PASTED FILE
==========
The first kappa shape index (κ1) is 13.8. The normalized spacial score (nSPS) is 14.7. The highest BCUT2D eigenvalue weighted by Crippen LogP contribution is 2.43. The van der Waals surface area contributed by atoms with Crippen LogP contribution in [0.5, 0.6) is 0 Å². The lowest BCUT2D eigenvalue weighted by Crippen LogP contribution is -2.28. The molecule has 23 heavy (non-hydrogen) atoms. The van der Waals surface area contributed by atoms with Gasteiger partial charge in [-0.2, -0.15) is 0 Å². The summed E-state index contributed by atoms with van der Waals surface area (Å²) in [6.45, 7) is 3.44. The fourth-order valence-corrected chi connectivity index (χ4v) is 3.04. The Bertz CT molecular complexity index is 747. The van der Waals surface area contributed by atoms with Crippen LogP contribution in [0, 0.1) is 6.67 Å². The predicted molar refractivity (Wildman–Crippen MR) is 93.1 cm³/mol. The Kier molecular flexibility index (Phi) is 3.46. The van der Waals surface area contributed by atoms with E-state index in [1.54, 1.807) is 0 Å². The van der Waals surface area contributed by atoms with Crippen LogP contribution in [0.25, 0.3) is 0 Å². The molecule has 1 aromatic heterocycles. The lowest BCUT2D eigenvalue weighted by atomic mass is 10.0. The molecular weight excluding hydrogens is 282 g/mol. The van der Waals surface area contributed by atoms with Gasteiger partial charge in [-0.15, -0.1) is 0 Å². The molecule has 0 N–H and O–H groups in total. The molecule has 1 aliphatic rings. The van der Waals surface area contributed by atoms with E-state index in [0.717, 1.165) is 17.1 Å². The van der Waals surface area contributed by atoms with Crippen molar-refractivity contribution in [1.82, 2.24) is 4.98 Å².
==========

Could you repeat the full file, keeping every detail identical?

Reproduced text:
The first kappa shape index (κ1) is 13.8. The normalized spacial score (nSPS) is 14.7. The highest BCUT2D eigenvalue weighted by Crippen LogP contribution is 2.43. The van der Waals surface area contributed by atoms with Crippen LogP contribution in [0.5, 0.6) is 0 Å². The lowest BCUT2D eigenvalue weighted by Crippen LogP contribution is -2.28. The molecule has 23 heavy (non-hydrogen) atoms. The van der Waals surface area contributed by atoms with Gasteiger partial charge in [-0.2, -0.15) is 0 Å². The summed E-state index contributed by atoms with van der Waals surface area (Å²) in [6.45, 7) is 3.44. The fourth-order valence-corrected chi connectivity index (χ4v) is 3.04. The Bertz CT molecular complexity index is 747. The van der Waals surface area contributed by atoms with Crippen LogP contribution in [0, 0.1) is 6.67 Å². The predicted molar refractivity (Wildman–Crippen MR) is 93.1 cm³/mol. The Kier molecular flexibility index (Phi) is 3.46. The van der Waals surface area contributed by atoms with E-state index in [1.54, 1.807) is 0 Å². The van der Waals surface area contributed by atoms with Crippen LogP contribution in [0.25, 0.3) is 0 Å². The molecule has 1 aromatic heterocycles. The lowest BCUT2D eigenvalue weighted by atomic mass is 10.0. The molecular weight excluding hydrogens is 282 g/mol. The van der Waals surface area contributed by atoms with Gasteiger partial charge in [-0.15, -0.1) is 0 Å². The molecule has 0 N–H and O–H groups in total. The molecule has 1 aliphatic rings. The van der Waals surface area contributed by atoms with E-state index in [0.717, 1.165) is 17.1 Å². The van der Waals surface area contributed by atoms with Crippen molar-refractivity contribution in [1.82, 2.24) is 4.98 Å².